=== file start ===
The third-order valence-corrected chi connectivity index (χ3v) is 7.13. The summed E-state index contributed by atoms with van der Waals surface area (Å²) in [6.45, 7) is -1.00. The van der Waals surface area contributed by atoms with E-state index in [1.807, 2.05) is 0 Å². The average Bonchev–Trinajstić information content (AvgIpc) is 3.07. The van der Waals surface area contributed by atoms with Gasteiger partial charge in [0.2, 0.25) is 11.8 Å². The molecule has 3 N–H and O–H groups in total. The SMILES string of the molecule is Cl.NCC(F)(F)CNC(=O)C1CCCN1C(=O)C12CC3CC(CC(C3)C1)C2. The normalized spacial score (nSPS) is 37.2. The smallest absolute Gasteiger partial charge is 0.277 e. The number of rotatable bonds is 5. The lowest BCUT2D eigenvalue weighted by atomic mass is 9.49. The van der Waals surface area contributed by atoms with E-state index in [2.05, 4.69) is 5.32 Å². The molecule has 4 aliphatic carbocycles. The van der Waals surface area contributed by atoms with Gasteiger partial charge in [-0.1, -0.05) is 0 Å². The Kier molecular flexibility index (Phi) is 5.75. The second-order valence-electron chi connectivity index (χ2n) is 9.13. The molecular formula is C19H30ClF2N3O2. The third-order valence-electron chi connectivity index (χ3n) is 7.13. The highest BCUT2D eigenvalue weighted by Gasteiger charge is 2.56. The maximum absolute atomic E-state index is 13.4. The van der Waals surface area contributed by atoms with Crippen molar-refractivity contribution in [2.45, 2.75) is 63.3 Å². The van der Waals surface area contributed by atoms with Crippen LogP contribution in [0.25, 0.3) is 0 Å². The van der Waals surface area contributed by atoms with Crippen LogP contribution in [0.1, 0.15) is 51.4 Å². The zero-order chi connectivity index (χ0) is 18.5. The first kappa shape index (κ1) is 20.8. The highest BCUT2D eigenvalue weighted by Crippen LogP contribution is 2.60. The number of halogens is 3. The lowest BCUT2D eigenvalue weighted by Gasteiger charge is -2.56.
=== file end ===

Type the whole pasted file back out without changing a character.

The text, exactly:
The third-order valence-corrected chi connectivity index (χ3v) is 7.13. The summed E-state index contributed by atoms with van der Waals surface area (Å²) in [6.45, 7) is -1.00. The van der Waals surface area contributed by atoms with E-state index in [1.807, 2.05) is 0 Å². The average Bonchev–Trinajstić information content (AvgIpc) is 3.07. The van der Waals surface area contributed by atoms with Gasteiger partial charge in [0.2, 0.25) is 11.8 Å². The molecule has 3 N–H and O–H groups in total. The SMILES string of the molecule is Cl.NCC(F)(F)CNC(=O)C1CCCN1C(=O)C12CC3CC(CC(C3)C1)C2. The normalized spacial score (nSPS) is 37.2. The smallest absolute Gasteiger partial charge is 0.277 e. The number of rotatable bonds is 5. The lowest BCUT2D eigenvalue weighted by atomic mass is 9.49. The van der Waals surface area contributed by atoms with E-state index in [2.05, 4.69) is 5.32 Å². The molecule has 4 aliphatic carbocycles. The van der Waals surface area contributed by atoms with Gasteiger partial charge in [-0.1, -0.05) is 0 Å². The Kier molecular flexibility index (Phi) is 5.75. The second-order valence-electron chi connectivity index (χ2n) is 9.13. The molecular formula is C19H30ClF2N3O2. The third-order valence-electron chi connectivity index (χ3n) is 7.13. The highest BCUT2D eigenvalue weighted by Gasteiger charge is 2.56. The maximum absolute atomic E-state index is 13.4. The van der Waals surface area contributed by atoms with Crippen molar-refractivity contribution in [2.45, 2.75) is 63.3 Å². The van der Waals surface area contributed by atoms with Crippen LogP contribution in [0.25, 0.3) is 0 Å². The van der Waals surface area contributed by atoms with Crippen LogP contribution in [0.1, 0.15) is 51.4 Å². The zero-order chi connectivity index (χ0) is 18.5. The first kappa shape index (κ1) is 20.8. The highest BCUT2D eigenvalue weighted by Crippen LogP contribution is 2.60. The number of halogens is 3. The lowest BCUT2D eigenvalue weighted by Gasteiger charge is -2.56.